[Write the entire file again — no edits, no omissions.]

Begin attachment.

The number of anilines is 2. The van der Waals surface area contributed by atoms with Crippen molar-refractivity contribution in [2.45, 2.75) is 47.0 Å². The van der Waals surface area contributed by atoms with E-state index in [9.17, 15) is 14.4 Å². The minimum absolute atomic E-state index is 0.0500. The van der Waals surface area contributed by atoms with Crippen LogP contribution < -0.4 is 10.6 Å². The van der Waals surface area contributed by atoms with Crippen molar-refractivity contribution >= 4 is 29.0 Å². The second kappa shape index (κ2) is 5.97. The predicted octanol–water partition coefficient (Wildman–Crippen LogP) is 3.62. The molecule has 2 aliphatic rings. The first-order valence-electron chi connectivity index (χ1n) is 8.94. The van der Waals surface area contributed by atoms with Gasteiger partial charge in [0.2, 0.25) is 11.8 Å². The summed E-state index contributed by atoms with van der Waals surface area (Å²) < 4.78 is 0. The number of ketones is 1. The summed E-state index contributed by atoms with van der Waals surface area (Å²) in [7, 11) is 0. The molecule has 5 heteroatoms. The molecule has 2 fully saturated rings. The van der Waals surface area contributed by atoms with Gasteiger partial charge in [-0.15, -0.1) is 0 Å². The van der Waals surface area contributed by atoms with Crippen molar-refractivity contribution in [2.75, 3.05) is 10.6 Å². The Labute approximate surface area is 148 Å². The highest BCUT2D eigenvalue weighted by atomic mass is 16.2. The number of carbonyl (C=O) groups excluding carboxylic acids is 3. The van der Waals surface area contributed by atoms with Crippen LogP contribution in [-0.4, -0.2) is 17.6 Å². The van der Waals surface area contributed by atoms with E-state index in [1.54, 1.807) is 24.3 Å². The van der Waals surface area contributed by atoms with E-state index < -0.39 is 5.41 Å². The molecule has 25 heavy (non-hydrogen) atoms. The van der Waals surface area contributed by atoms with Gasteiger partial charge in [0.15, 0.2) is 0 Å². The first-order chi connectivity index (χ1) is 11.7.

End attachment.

The number of anilines is 2. The van der Waals surface area contributed by atoms with Crippen molar-refractivity contribution in [2.45, 2.75) is 47.0 Å². The van der Waals surface area contributed by atoms with E-state index in [9.17, 15) is 14.4 Å². The minimum absolute atomic E-state index is 0.0500. The van der Waals surface area contributed by atoms with Crippen LogP contribution < -0.4 is 10.6 Å². The van der Waals surface area contributed by atoms with Crippen molar-refractivity contribution >= 4 is 29.0 Å². The second kappa shape index (κ2) is 5.97. The predicted octanol–water partition coefficient (Wildman–Crippen LogP) is 3.62. The molecule has 2 aliphatic rings. The first-order valence-electron chi connectivity index (χ1n) is 8.94. The van der Waals surface area contributed by atoms with Gasteiger partial charge in [0.2, 0.25) is 11.8 Å². The summed E-state index contributed by atoms with van der Waals surface area (Å²) < 4.78 is 0. The number of ketones is 1. The summed E-state index contributed by atoms with van der Waals surface area (Å²) in [7, 11) is 0. The molecule has 5 heteroatoms. The molecule has 2 fully saturated rings. The van der Waals surface area contributed by atoms with Gasteiger partial charge in [-0.15, -0.1) is 0 Å². The van der Waals surface area contributed by atoms with Crippen molar-refractivity contribution in [2.75, 3.05) is 10.6 Å². The Labute approximate surface area is 148 Å². The highest BCUT2D eigenvalue weighted by atomic mass is 16.2. The number of carbonyl (C=O) groups excluding carboxylic acids is 3. The van der Waals surface area contributed by atoms with Crippen LogP contribution in [-0.4, -0.2) is 17.6 Å². The van der Waals surface area contributed by atoms with E-state index in [1.54, 1.807) is 24.3 Å². The van der Waals surface area contributed by atoms with E-state index < -0.39 is 5.41 Å². The molecule has 25 heavy (non-hydrogen) atoms. The van der Waals surface area contributed by atoms with Gasteiger partial charge in [0.15, 0.2) is 0 Å². The first-order chi connectivity index (χ1) is 11.7.